Implementing a winning culture is nothing new to Todd Nelson, who as a new addition to the Edmonton Oilers coaching staff will embark on the biggest challenge of what has been a successful coaching career.
Nelson was promoted to the Oilers staff Monday after coach Dallas Eakins was fired. Nelson will work under interim coach/general manager Craig MacTavish while he transitions into the interim coaching role for the remainder of the season.
"He's done a terrific job with our minor league team in the American Hockey League," MacTavish told the Oilers website. "He's deserving of this opportunity. I want to help him transition this group and … give myself a chance to get my hands on it."
Nelson was 176-123-34 in parts of five seasons as coach of the Oklahoma City Barons, the Oilers' American Hockey League affiliate. The Barons made the playoffs in each of his four full seasons, including two trips to the conference finals.
Todd Nelson will work under interim coach/general manager Craig MacTavish
while he transitions into the interim coaching role. (Photo: Scott Cunningham/NHLI)
In Edmonton he will be charged to help transform the fortunes of the Oilers. Edmonton has the fewest wins (seven) and points (19) in the NHL, and is 1-11-4 since winning back-to-back games Nov. 7 and 9.
A fourth-round pick (No. 79) of the Pittsburgh Penguins in the 1989 NHL Draft, Nelson played 12 seasons of professional hockey, which included short stints with the Penguins and Washington Capitals. He had 37 goals, 168 points and 223 penalty minutes in 306 AHL games with the Portland Pirates, Hershey Bears, Rochester Americans and Grand Rapids Griffins. He won the Calder Cup with the Pirates in 1994 and was inducted into their Hall of Fame in 2009.
Nelson's first coaching job was as an assistant coach/player for the Muskegon Fury of the United Hockey League in 2001-02. He first became a head coach in 2003 when he returned to Muskegon after serving as an assistant for Grand Rapids. He led the Fury to two 50-win seasons and two Colonial Cup championships.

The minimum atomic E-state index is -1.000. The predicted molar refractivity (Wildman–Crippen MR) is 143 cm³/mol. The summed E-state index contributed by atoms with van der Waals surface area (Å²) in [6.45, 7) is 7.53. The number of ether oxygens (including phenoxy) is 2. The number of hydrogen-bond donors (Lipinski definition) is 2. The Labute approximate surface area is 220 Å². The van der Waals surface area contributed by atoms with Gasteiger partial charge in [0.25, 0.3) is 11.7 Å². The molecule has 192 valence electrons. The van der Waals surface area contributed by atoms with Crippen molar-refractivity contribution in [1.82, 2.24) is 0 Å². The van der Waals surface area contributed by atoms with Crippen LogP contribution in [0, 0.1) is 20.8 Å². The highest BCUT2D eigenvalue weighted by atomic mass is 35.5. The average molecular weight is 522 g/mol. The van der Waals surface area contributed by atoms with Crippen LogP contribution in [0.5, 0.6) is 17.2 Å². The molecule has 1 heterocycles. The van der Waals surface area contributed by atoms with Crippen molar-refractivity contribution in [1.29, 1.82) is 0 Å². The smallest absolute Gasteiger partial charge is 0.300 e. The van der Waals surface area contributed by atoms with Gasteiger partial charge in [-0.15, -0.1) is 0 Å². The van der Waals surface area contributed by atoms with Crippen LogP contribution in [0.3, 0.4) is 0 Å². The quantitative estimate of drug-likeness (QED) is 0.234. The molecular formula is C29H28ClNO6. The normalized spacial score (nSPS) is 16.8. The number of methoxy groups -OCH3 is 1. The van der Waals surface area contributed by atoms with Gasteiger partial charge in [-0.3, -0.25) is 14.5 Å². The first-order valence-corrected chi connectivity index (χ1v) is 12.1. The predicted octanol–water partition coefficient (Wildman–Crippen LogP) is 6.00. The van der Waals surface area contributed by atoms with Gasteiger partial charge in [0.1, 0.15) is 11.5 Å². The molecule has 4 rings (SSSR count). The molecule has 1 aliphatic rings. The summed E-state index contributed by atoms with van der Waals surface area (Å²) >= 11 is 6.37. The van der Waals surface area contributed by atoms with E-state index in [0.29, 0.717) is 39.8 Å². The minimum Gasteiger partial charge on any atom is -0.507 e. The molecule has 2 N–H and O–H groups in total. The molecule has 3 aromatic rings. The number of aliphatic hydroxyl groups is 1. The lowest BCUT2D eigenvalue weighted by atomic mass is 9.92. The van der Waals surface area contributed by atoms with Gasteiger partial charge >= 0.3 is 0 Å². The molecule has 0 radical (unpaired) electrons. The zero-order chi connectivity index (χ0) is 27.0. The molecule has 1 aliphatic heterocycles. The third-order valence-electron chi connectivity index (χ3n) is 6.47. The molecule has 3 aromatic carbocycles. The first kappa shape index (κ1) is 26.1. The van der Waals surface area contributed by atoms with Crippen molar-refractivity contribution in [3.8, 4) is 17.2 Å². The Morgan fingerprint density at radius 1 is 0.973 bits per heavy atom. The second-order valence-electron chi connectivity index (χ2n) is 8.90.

Nelson then spent two seasons as an assistant with the Chicago Wolves of the AHL and helped Chicago win the Calder Cup in 2008. He worked in the NHL as an assistant for the Atlanta Thrashers for two seasons and then took the job as Barons coach July 15, 2010.
In his first season Oklahoma City went 40-29-2-9 and made the playoffs. Oklahoma City made the conference finals the next two seasons; in 2012 his team lost in five games to the Toronto Marlies, who were coached by Eakins.
Two seasons later Eakins was hired to coach the Oilers. Rumored to be a candidate, Nelson did not receive an interview.
"Looking back, was I disappointed? Absolutely," Nelson told The Oklahoman in October. "Dallas ended up being Craig's guy. That was his call. I see it as a positive. It gives me more time to hone my craft at this level so if I get that [NHL] opportunity I'll be a better coach. If I get to the NHL I don't want to be a flash in the pan."
So far in his coaching career Nelson has known a lot of winning. He leaves a Barons team in first place in the AHL West Division.
"Being a head coach is more or less managing people, trying to get players to care more about each other than themselves," Nelson told The Oklahoman. "I really enjoy that aspect."